Date updated: Thursday 30th July 2020


On 29 July 2020 the Supreme Court published a significant judgment on whether members of a charitable company limited by guarantee owe fiduciary duties to the company’s objects. The Court found that they do and confirmed that it applies to members of all charities, from mass membership charities to small charities.

The case involved the Children’s Investment Fund Foundation (CIFF); Lehtimaki & Ors v Cooper [2020] UKSC 33 (29 July 2020) and can be read in full here.

The provisions of the Companies Act 2006 that allows companies, including charitable companies, to dispense with AGMs (unless their Articles of Association require one to be held) has reduced member involvement in routine constitutional business in recent years. This case provides further encouragement for charitable companies to review their membership structure with a view to tailoring governance to deal as effectively as possible with the formal business of the charity, whilst engaging more meaningfully with stakeholders and supporters.

Ann Phillips provides commentary on the background to the case and the Supreme Court’s judgment.

The background to the case

The Children’s Investment Fund Foundation is a charitable company with more than $4bn in assets which helps children in developing countries. It was founded by Sir Christopher Hohn and Ms Jamie Cooper in 2002. Difficulties in management arose when their marriage broke down and, in conjunction with their divorce, steps were taken to resolve the difficulties in the charity. Specifically, they agreed that in exchange for a grant of $360 million to Big Win Philanthropy, a charity founded by Ms Cooper, she would resign as a member and trustee of CIFF.

CIFF’s members had to approve this grant. CIFF has only three members, two of whom, Sir Christopher and Ms Cooper, had to recuse themselves from the vote. The third member, Dr Marko Lehtimaki, was therefore the only member who could vote on the proposal.

The Chancellor of the High Court held that the grant would be in CIFF’s best interests and ordered Dr Lehtimaki to vote for the resolution approving the grant.

Dr Lehtimaki appealed against that order, and the Court of Appeal allowed the appeal holding that, in the absence of a breach of fiduciary duty, the court could not direct Dr Lehtimaki on how he should exercise his powers. Ms Cooper then appealed that decision.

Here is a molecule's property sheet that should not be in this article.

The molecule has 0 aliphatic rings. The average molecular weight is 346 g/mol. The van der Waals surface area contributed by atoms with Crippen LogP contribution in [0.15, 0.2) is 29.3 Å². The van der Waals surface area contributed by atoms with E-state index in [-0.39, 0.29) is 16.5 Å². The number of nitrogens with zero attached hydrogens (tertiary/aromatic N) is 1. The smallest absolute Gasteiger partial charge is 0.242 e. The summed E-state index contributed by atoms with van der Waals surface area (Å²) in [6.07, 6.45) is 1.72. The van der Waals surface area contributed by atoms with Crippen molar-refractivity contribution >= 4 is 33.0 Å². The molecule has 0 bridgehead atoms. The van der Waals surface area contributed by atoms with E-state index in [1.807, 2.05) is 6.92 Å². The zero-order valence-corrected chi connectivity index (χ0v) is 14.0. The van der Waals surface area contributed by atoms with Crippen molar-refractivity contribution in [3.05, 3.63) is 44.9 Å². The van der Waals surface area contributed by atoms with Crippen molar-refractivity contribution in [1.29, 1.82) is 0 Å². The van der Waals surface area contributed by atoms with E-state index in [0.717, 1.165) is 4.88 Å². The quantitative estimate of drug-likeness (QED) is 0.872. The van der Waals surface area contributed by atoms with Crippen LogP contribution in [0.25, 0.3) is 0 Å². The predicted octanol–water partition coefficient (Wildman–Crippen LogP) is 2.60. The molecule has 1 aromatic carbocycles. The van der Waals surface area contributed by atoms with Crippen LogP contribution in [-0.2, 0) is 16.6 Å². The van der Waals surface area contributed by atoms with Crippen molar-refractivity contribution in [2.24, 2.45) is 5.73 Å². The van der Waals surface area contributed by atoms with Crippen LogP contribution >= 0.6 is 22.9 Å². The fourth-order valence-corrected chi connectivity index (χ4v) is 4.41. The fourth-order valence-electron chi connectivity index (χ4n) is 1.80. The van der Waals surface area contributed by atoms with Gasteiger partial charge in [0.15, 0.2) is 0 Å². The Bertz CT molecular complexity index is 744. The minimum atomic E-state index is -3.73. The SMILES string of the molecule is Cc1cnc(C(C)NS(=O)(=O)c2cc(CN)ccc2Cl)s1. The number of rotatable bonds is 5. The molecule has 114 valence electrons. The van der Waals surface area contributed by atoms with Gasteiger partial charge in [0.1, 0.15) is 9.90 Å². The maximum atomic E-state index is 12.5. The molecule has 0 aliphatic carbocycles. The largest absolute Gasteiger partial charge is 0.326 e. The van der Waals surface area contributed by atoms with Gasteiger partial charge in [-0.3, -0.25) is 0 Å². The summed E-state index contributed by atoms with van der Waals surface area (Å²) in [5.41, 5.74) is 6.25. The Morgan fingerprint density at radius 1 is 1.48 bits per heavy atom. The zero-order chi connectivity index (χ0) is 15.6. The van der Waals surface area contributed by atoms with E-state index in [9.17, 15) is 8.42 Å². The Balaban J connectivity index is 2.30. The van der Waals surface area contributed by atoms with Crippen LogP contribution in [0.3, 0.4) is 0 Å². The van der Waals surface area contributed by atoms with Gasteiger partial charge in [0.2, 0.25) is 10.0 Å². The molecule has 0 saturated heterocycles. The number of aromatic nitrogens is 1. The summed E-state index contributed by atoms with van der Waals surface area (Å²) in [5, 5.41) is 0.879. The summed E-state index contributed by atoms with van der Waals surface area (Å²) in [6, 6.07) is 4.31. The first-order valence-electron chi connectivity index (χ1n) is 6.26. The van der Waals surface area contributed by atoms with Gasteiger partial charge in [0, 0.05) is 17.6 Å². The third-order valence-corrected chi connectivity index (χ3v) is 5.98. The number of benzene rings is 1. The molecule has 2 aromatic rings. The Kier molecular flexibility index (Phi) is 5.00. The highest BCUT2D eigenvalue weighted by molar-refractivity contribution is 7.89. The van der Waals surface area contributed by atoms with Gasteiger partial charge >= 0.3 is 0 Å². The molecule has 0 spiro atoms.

The issue before the Supreme Court and the Supreme Court’s decision

The issue before the Supreme Court was therefore whether Dr Lehtimaki could be directed by the court to vote in favour of the proposed grant. The Supreme Court has now held that he was a fiduciary when acting as a member of CIFF; that circumstances have arisen such that the court could direct him to vote in favour of resolution approving the grant, overriding the usual ‘non-intervention’ principle, and that this was not precluded by s.217 Companies Act (which requires a payment to a director for loss of office to be approved by the members and the Charity Commission).

The Charity Commission’s view and duties of members of CIOs

It is surprising that the nature of membership in a company limited by guarantee has not previously come before the courts, especially given that, as the judgment notes, some 33,000 guarantee companies are registered charities.

The Charity Commission has long held the view that members of a charitable company are required to exercise their powers in the best interests of the charity, so are effectively in a fiduciary position. The opportunity was taken to deal with this point in relation to Charitable Incorporated Organisations (CIOs) when they were introduced in 2006, with a provision that “Each member of a CIO must exercise the powers that the member has in that capacity in the way that the member decides, in good faith, would be most likely to further the purposes of the CIO” (now s.220 Charities Act 2011). Doubts have been expressed, however, as to legal basis for the Commission’s position on the nature of a member’s role in a guarantee company. The Supreme Court judgment puts this matter beyond doubt.

The nature of a member’s fiduciary duties